SUMMARY: The Florence Statement on Triclosan and Triclocarban documents a consensus of more than 200 scientists and medical professionals on the hazards of and lack of demonstrated benefit from common uses of triclosan and triclocarban.
Trevor Lawley and Gordon Dougan are bug hunters, albeit not the conventional kind.
Eric J. Topol, MD; Ed Yong, MPhil, DISCLOSURES : Eric J. Topol, MD: Hello. I am Eric Topol. I am editor-in-chief of Medscape. I am really privileged today to have Ed Yong with me,
By Candida Fink, MD: Can the bacterial community that lives in your gut actually be related to psychiatric illnesses such as schizophrenia and bipolar disorder?
Nelly Amenyogbe, Tobias R. Kollmann and Rym Ben-Othman: Human existence can be viewed as an “animal in a microbial world.” A healthy interaction of the human host with the microbes in and around us heavily relies on a well-functioning immune system.
Where is the microbiome-based therapeutics market headed? A Charles River Think Tank explores the possibilities for changing how we treat disease.
Thursday, June 8, 2017 at 11 a.m. ET/5 p.m. CET Presented by: Kenneth Klingenberg Barfod, cand.scient.bio, PhD at National Research Centre for the Working Environment
A panel of experts at Microbiome Invest in London discussed the unlimited applications of the microbiome and how emerging companies may have a big impact on healthcare.
The microbiome–the collection of bacteria that live in and on you–appears headed for the big time.
There is a real move to suggest that the influence of the immune system is because of bacteria in the gut. Every science meeting has a session on it.
Gaines, Sara MD; Alverdy, John C. MD: Critical Care Medicine, Editorials: Providing normal feces to the intestinal tract of a patient suffering from life-threatening infection dates back to the fourth century when the Chinese medical literature described treating food poisoning with fecal material known as “golden soup (1).”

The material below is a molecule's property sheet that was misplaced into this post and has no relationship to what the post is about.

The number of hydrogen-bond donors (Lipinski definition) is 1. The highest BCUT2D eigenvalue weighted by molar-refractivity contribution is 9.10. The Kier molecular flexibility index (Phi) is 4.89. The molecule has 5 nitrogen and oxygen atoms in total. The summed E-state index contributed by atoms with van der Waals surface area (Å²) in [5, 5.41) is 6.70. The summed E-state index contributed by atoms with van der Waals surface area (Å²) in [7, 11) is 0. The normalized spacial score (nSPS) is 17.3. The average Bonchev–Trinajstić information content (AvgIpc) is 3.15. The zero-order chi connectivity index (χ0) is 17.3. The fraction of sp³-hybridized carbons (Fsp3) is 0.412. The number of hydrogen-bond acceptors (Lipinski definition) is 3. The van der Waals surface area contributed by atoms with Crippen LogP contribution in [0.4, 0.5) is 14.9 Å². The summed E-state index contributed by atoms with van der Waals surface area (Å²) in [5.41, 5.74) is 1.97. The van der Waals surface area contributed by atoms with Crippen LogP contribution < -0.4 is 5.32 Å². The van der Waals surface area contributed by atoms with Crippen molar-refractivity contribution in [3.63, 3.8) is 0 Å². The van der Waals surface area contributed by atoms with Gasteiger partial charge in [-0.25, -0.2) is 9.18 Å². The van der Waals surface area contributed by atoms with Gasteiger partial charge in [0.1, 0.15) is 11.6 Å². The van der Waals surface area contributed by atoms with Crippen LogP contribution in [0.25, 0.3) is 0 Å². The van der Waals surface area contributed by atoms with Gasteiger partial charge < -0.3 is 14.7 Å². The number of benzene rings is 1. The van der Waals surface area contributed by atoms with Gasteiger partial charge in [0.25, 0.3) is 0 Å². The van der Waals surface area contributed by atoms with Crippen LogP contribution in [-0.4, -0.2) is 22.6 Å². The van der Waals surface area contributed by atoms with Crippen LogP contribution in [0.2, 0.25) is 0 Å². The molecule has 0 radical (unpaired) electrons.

In the pipeline: Derek Lowe’s commentary on drug discovery and the pharma industry. An editorially independent blog from the publishers of Science Translational Medicine. For the last few years, it has been impossible to escape talk of the microbiome – the associated bacteria (and other organisms) that live in and on the human body.
From Meghan M. McBride, PhD: Germ-free mice are not new. Taconic Biosciences first started raising germ-free mice in 1960, after learning axenic husbandry techniques from the Laboratories of Bacteriology at the University of Notre Dame (LOBUND), where the first germ-free facility was established.
Posted on May 18, 2017 by Dr. Francis Collins: Microbes that live in dirt often engage in their own deadly turf wars, producing a toxic mix of chemical compounds (also called “small molecules”) that can be a source of new antibiotics.
CHICAGO (GenomeWeb) – BiomX, a startup focused on microbiome therapeutics via a proprietary microbiome modulation technology platform, said today that it has raised $24 million in Series A venture capital.
Courtney Reyers: Washington, DC – May 8, 2017 – Three teams of researchers will be the recipients of the Kavli Microbiome Ideas Challenge that supports novel, cross-cutting tools and methods in the field of microbiome research.
Two studies came out from the Framingham Heart Study database by the same authors in 2 different journals, one on the association between consuming artificially-sweetened beverages
Andreas J. Bäumler Department of Medical Microbiology and Immunology, School of Medicine, University of California Davis Text During the “golden age of microbiology”, the schools of Robert Koch and Louis Pasteur identified pathogenic microorganisms as the causative agents for many communicable human diseases.
This is a blog post by Nicholas Staropoli, originally posted at the Epigenetics Literacy Project on April 18, 2017. It’s reposted here with permission. The post deals with the issue of hype,
James Vitale, Marketing Program Director: This year was the 3rd year of the Translational Microbiome Conference held in Boston, Massachusetts. Boston is a major hub of microbiome research in academia, biotech, and pharma industries.